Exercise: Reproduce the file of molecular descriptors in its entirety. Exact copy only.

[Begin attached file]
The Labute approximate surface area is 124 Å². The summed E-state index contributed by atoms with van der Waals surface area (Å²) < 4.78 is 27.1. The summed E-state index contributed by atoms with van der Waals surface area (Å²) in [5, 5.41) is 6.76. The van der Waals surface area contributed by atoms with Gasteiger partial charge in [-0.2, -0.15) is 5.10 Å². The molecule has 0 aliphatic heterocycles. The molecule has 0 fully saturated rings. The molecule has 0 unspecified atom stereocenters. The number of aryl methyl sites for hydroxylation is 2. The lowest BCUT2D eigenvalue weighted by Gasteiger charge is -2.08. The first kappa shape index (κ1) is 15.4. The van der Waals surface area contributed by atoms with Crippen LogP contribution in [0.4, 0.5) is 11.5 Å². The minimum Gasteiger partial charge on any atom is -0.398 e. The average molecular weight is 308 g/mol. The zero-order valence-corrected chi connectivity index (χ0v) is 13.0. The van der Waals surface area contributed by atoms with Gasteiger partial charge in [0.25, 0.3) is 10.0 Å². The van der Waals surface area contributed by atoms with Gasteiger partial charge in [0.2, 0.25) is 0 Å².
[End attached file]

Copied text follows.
The Labute approximate surface area is 124 Å². The summed E-state index contributed by atoms with van der Waals surface area (Å²) < 4.78 is 27.1. The summed E-state index contributed by atoms with van der Waals surface area (Å²) in [5, 5.41) is 6.76. The van der Waals surface area contributed by atoms with Gasteiger partial charge in [-0.2, -0.15) is 5.10 Å². The molecule has 0 aliphatic heterocycles. The molecule has 0 fully saturated rings. The molecule has 0 unspecified atom stereocenters. The number of aryl methyl sites for hydroxylation is 2. The lowest BCUT2D eigenvalue weighted by Gasteiger charge is -2.08. The first kappa shape index (κ1) is 15.4. The van der Waals surface area contributed by atoms with Crippen LogP contribution in [0.4, 0.5) is 11.5 Å². The minimum Gasteiger partial charge on any atom is -0.398 e. The average molecular weight is 308 g/mol. The zero-order valence-corrected chi connectivity index (χ0v) is 13.0. The van der Waals surface area contributed by atoms with Gasteiger partial charge in [0.25, 0.3) is 10.0 Å². The van der Waals surface area contributed by atoms with Gasteiger partial charge in [0.2, 0.25) is 0 Å².